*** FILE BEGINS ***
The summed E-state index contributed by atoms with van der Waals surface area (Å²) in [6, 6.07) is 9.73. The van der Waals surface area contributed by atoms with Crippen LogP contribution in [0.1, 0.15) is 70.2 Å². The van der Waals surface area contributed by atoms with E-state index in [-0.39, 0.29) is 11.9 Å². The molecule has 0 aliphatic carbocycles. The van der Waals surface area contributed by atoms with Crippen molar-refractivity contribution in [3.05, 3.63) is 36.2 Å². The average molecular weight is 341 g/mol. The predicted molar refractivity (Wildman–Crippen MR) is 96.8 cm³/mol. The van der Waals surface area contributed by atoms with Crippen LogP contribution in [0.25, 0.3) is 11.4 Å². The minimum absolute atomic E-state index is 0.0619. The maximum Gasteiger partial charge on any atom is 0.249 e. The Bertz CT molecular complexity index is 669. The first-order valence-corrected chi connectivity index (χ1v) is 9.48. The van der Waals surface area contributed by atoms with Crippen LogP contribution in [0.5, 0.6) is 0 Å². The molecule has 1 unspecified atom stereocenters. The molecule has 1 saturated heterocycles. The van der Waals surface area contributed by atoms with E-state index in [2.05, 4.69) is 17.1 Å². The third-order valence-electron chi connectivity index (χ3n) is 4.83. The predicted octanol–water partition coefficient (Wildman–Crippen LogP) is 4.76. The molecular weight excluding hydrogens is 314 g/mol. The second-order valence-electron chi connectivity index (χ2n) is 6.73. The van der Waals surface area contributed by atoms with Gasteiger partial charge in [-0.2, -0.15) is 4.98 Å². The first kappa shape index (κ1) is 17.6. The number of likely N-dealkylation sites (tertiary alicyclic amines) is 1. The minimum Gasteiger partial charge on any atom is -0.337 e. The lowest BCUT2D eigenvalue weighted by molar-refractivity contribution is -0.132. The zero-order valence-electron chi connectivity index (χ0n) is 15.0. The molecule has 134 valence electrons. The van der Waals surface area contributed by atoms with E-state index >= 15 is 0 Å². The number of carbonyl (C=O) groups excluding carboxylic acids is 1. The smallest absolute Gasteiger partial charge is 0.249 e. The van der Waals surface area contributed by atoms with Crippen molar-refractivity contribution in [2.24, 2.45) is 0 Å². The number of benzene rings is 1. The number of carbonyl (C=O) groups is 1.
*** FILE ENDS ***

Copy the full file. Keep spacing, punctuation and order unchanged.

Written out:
The summed E-state index contributed by atoms with van der Waals surface area (Å²) in [6, 6.07) is 9.73. The van der Waals surface area contributed by atoms with Crippen LogP contribution in [0.1, 0.15) is 70.2 Å². The van der Waals surface area contributed by atoms with E-state index in [-0.39, 0.29) is 11.9 Å². The molecule has 0 aliphatic carbocycles. The van der Waals surface area contributed by atoms with Crippen molar-refractivity contribution in [3.05, 3.63) is 36.2 Å². The average molecular weight is 341 g/mol. The predicted molar refractivity (Wildman–Crippen MR) is 96.8 cm³/mol. The van der Waals surface area contributed by atoms with Crippen LogP contribution in [0.25, 0.3) is 11.4 Å². The minimum absolute atomic E-state index is 0.0619. The maximum Gasteiger partial charge on any atom is 0.249 e. The Bertz CT molecular complexity index is 669. The first-order valence-corrected chi connectivity index (χ1v) is 9.48. The van der Waals surface area contributed by atoms with Crippen LogP contribution in [0.5, 0.6) is 0 Å². The molecule has 1 unspecified atom stereocenters. The molecule has 1 saturated heterocycles. The van der Waals surface area contributed by atoms with E-state index in [2.05, 4.69) is 17.1 Å². The third-order valence-electron chi connectivity index (χ3n) is 4.83. The predicted octanol–water partition coefficient (Wildman–Crippen LogP) is 4.76. The molecular weight excluding hydrogens is 314 g/mol. The second-order valence-electron chi connectivity index (χ2n) is 6.73. The van der Waals surface area contributed by atoms with Gasteiger partial charge in [-0.2, -0.15) is 4.98 Å². The first kappa shape index (κ1) is 17.6. The number of likely N-dealkylation sites (tertiary alicyclic amines) is 1. The minimum Gasteiger partial charge on any atom is -0.337 e. The lowest BCUT2D eigenvalue weighted by molar-refractivity contribution is -0.132. The zero-order valence-electron chi connectivity index (χ0n) is 15.0. The molecule has 134 valence electrons. The van der Waals surface area contributed by atoms with E-state index >= 15 is 0 Å². The number of carbonyl (C=O) groups excluding carboxylic acids is 1. The smallest absolute Gasteiger partial charge is 0.249 e. The van der Waals surface area contributed by atoms with Crippen molar-refractivity contribution in [2.24, 2.45) is 0 Å². The number of benzene rings is 1. The number of carbonyl (C=O) groups is 1.